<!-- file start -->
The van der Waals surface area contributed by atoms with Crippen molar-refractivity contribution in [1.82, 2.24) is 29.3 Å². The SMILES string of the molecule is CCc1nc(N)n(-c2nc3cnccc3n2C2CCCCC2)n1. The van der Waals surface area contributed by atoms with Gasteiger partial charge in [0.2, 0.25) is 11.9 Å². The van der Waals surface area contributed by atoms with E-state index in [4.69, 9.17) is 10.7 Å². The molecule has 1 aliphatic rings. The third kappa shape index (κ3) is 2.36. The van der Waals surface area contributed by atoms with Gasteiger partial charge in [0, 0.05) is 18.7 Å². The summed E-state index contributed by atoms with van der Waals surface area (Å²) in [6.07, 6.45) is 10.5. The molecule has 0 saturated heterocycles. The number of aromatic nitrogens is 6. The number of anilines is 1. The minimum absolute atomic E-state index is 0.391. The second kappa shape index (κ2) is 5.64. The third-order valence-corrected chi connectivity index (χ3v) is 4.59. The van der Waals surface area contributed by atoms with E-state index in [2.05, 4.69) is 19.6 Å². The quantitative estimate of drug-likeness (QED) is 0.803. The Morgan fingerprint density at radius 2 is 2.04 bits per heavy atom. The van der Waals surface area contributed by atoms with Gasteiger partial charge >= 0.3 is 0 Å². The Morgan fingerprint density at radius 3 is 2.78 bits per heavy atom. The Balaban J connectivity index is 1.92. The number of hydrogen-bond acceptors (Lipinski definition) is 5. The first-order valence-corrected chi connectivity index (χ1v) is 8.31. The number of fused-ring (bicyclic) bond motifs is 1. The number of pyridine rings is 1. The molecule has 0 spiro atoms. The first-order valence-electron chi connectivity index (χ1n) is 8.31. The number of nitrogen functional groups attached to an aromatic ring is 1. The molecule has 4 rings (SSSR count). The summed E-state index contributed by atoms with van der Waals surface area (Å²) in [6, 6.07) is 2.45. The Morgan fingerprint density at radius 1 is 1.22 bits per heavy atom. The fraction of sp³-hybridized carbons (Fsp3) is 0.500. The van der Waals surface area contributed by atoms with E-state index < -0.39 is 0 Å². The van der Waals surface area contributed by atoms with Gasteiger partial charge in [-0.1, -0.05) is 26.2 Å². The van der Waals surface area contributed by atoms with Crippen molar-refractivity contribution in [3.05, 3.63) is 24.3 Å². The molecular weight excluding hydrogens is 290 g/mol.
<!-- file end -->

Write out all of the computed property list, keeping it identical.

The van der Waals surface area contributed by atoms with Crippen molar-refractivity contribution in [1.82, 2.24) is 29.3 Å². The SMILES string of the molecule is CCc1nc(N)n(-c2nc3cnccc3n2C2CCCCC2)n1. The van der Waals surface area contributed by atoms with Gasteiger partial charge in [0.2, 0.25) is 11.9 Å². The van der Waals surface area contributed by atoms with E-state index in [4.69, 9.17) is 10.7 Å². The molecule has 1 aliphatic rings. The third kappa shape index (κ3) is 2.36. The van der Waals surface area contributed by atoms with Gasteiger partial charge in [0, 0.05) is 18.7 Å². The summed E-state index contributed by atoms with van der Waals surface area (Å²) in [6.07, 6.45) is 10.5. The molecule has 0 saturated heterocycles. The number of aromatic nitrogens is 6. The number of anilines is 1. The minimum absolute atomic E-state index is 0.391. The second kappa shape index (κ2) is 5.64. The third-order valence-corrected chi connectivity index (χ3v) is 4.59. The van der Waals surface area contributed by atoms with E-state index in [2.05, 4.69) is 19.6 Å². The quantitative estimate of drug-likeness (QED) is 0.803. The Morgan fingerprint density at radius 2 is 2.04 bits per heavy atom. The van der Waals surface area contributed by atoms with Gasteiger partial charge >= 0.3 is 0 Å². The Morgan fingerprint density at radius 3 is 2.78 bits per heavy atom. The Balaban J connectivity index is 1.92. The number of hydrogen-bond acceptors (Lipinski definition) is 5. The first-order valence-corrected chi connectivity index (χ1v) is 8.31. The number of fused-ring (bicyclic) bond motifs is 1. The number of pyridine rings is 1. The molecule has 0 spiro atoms. The first-order valence-electron chi connectivity index (χ1n) is 8.31. The number of nitrogen functional groups attached to an aromatic ring is 1. The molecule has 4 rings (SSSR count). The summed E-state index contributed by atoms with van der Waals surface area (Å²) in [6, 6.07) is 2.45. The Morgan fingerprint density at radius 1 is 1.22 bits per heavy atom. The fraction of sp³-hybridized carbons (Fsp3) is 0.500. The van der Waals surface area contributed by atoms with E-state index < -0.39 is 0 Å². The van der Waals surface area contributed by atoms with Gasteiger partial charge in [-0.1, -0.05) is 26.2 Å². The van der Waals surface area contributed by atoms with Crippen molar-refractivity contribution in [3.05, 3.63) is 24.3 Å². The molecular weight excluding hydrogens is 290 g/mol.